The mortgage real estate investment trust (mREIT) sector has been a favorite of new investors this year given the extreme volatility we have seen in these stocks. For a time, the stocks appeared cheap, with oversized yields. However, a credit crunch soon became the dominant driver. The entire sector was thrown overboard in the spring as the coronavirus crisis triggered a massive sell-off in mortgage-backed securities.

Several mREITs like MFA Financial (NYSE:MFA) had what could only be called near-death experiences. Even the mREITs the invest in government-guaranteed mortgage backed securities, like AGNC Investment Corp. and Annaly Capital Management, saw the market inflict serious dents in their book value and were forced to cut dividends.

MFA Financial remains popular with day traders -- it's one of the 100 most-owned stocks on the beginner-friendly trading platform Robinhood. But while the Robinhood crowd found MFA's volatility conducive to day trading, the bigger question is whether the company is a suitable long-term investment.

A picture of a black keyboard with a red margin call button

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A bloodbath in the sector during the early days of the pandemic

During the spring, as rates were falling, investors began to eschew mortgage assets with credit risk. MFA Financial invests primarily in residential whole loans that are not guaranteed by the U.S. government, and those assets became highly illiquid as forced selling overwhelmed the handful of intrepid investors.

Like most mREITs, MFA financed its assets using repurchase agreements (aka repos), which are secured loans and resemble margin loans. When the value of the underlying assets falls, the bank will demand more cash. Unable to come up with the cash to satisfy margin calls, MFA entered into a forbearance agreement with its repo counterparties and secured a rescue package. 

An expensive rescue package

The rescue package was a $500 million 11% term loan from Apollo Management and Athene, which gave MFA the breathing room to negotiate an exit from forbearance and to secure financing on better terms. During the quarter, MFA's activity primarily concerned the liability side of the balance sheet, not the asset side.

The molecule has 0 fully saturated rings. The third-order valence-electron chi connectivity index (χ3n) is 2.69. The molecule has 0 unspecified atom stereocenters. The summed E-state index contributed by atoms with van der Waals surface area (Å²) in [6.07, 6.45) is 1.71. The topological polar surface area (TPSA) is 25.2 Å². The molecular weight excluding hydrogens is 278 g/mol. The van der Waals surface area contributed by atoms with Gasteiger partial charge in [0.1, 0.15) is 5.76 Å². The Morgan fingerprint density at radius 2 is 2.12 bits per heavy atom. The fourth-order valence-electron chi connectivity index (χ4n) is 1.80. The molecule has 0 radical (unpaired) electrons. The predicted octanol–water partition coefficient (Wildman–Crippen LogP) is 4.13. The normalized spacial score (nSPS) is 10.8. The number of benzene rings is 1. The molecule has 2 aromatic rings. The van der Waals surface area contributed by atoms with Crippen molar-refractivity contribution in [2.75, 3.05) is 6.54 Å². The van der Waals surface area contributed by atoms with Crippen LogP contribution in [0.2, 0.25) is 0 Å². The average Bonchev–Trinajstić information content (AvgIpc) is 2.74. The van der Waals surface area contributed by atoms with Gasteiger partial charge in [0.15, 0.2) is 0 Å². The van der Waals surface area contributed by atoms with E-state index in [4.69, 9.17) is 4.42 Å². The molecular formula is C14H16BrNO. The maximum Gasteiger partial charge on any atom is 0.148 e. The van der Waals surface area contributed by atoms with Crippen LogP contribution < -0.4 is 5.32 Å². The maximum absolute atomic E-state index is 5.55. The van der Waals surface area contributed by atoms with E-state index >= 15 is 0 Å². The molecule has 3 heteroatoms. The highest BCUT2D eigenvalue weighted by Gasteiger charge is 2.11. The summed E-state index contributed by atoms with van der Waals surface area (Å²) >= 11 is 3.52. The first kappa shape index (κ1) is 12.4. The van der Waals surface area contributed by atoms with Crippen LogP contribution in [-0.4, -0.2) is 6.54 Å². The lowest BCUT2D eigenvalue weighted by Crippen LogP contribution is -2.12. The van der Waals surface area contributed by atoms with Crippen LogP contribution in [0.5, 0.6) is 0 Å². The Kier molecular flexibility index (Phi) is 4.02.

In October, MFA conducted two securitizations, which are the ideal financing vehicle since they are non-recourse and non-mark-to-market. This means that if the assets decline in value, the bondholders cannot ask for more capital, and if the value of the underlying collateral is insufficient to satisfy the securitizations, the bondholders cannot go after other MFA assets. MFA used the proceeds from the securitizations to repay the term loan, and to add to its cash balance. The lower interest expense will help bolster earnings. 

MFA's residential loans are probably "money good"

As of Sept. 30, MFA held $7.5 billion in assets, which included $5.6 billion in residential whole loans, $250 million in mortgage servicing rights, and about $150 million in mortgage-backed securities. Against this portfolio, MFA had $4.9 billion in debt. Most of the whole loans are either recently originated nonqualified (non-QM) mortgages or non-performing/reperforming loans that MFA bought at deep discounts. 

The non-QM portfolio has a typical loan-to-value ratio of 64%, which means the value of the underlying property is more than ample to cover the loan if the borrower defaults. The average credit score is 712, which is strong, and 91% of the portfolio is current. Given that home prices continue to rise, the margin of safety on that portfolio will only continue to rise.

MFA also has a portfolio of nonperforming or reperforming loans it bought at a deep discount and is either working out (getting the borrower current) or foreclosing. The credit-deteriorated loans have an average loan-to-value ration of 79%, which again means that in the event of foreclosure, the loans are probably "money good." 

Is the discount to book big enough? 

MFA earned $0.17 per share in net income during the quarter and paid a quarterly dividend of $0.05. Book value per share is $4.61, which means that the stock is trading at a 26% discount to book value at Monday morning's prices. The dividend yield is 6%, as well.

The discount to book of 26% sounds large, but when you consider that the big agency REITs (that is, they're focused on mortgages backed by government agencies) like Annaly and AGNC are trading at closer to 12% discounts and have none of the liquidity issues or credit risk that MFA has, it is hard to argue it is excessive. Despite the newly announced $250 million share buyback program, MFA said on the earnings call that the stock didn't trade at a sufficient discount to book value to warrant major buybacks during the quarter. If management isn't all that enticed by the discount, perhaps investors shouldn't be, either.

Robinhood investors and day traders might be seduced by the pre-COVID trading prices around $8 per share. They shouldn't be. MFA is a completely different company now, and has little to no chance of seeing those levels in the near term. Mortgage REITs trade on book value and dividend yields, and building those takes time and patience. MFA is probably a safe long-term investment now, but investors might find the much higher dividend yields of the agency REITs like AGNC and Annaly more appealing.

This article represents the opinion of the writer, who may disagree with the “official” recommendation position of a Motley Fool premium advisory service. We’re motley! Questioning an investing thesis -- even one of our own -- helps us all think critically about investing and make decisions that help us become smarter, happier, and richer.